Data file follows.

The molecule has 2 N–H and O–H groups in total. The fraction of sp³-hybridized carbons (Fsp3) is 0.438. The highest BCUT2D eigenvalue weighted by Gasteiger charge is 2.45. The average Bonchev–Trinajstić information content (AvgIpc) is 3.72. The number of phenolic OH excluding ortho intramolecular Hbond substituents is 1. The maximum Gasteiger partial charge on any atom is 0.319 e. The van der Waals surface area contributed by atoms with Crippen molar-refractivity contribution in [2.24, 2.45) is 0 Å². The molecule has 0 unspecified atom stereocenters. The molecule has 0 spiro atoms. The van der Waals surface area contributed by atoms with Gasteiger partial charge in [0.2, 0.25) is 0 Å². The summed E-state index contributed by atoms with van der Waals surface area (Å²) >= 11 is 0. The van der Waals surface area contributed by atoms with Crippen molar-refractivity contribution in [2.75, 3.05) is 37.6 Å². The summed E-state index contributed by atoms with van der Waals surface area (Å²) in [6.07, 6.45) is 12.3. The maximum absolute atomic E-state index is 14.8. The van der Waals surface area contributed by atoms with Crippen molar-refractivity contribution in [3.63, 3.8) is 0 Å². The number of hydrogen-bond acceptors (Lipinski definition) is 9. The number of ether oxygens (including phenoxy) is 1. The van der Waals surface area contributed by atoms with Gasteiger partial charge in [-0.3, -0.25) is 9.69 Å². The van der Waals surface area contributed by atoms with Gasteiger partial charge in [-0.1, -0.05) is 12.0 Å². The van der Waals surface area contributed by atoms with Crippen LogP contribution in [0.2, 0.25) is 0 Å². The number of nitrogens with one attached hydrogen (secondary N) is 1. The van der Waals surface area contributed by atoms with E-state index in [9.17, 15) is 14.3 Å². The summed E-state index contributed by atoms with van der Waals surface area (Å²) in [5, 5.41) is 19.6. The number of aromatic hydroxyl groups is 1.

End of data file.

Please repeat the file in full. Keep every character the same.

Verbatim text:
The molecule has 2 N–H and O–H groups in total. The fraction of sp³-hybridized carbons (Fsp3) is 0.438. The highest BCUT2D eigenvalue weighted by Gasteiger charge is 2.45. The average Bonchev–Trinajstić information content (AvgIpc) is 3.72. The number of phenolic OH excluding ortho intramolecular Hbond substituents is 1. The maximum Gasteiger partial charge on any atom is 0.319 e. The van der Waals surface area contributed by atoms with Crippen molar-refractivity contribution in [2.24, 2.45) is 0 Å². The molecule has 0 unspecified atom stereocenters. The molecule has 0 spiro atoms. The van der Waals surface area contributed by atoms with Gasteiger partial charge in [0.2, 0.25) is 0 Å². The summed E-state index contributed by atoms with van der Waals surface area (Å²) >= 11 is 0. The van der Waals surface area contributed by atoms with Crippen molar-refractivity contribution in [2.75, 3.05) is 37.6 Å². The summed E-state index contributed by atoms with van der Waals surface area (Å²) in [6.07, 6.45) is 12.3. The maximum absolute atomic E-state index is 14.8. The van der Waals surface area contributed by atoms with Crippen molar-refractivity contribution in [3.63, 3.8) is 0 Å². The number of hydrogen-bond acceptors (Lipinski definition) is 9. The number of ether oxygens (including phenoxy) is 1. The van der Waals surface area contributed by atoms with Gasteiger partial charge in [-0.3, -0.25) is 9.69 Å². The van der Waals surface area contributed by atoms with Gasteiger partial charge in [-0.1, -0.05) is 12.0 Å². The van der Waals surface area contributed by atoms with Crippen LogP contribution in [0.2, 0.25) is 0 Å². The number of nitrogens with one attached hydrogen (secondary N) is 1. The van der Waals surface area contributed by atoms with E-state index in [9.17, 15) is 14.3 Å². The summed E-state index contributed by atoms with van der Waals surface area (Å²) in [5, 5.41) is 19.6. The number of aromatic hydroxyl groups is 1.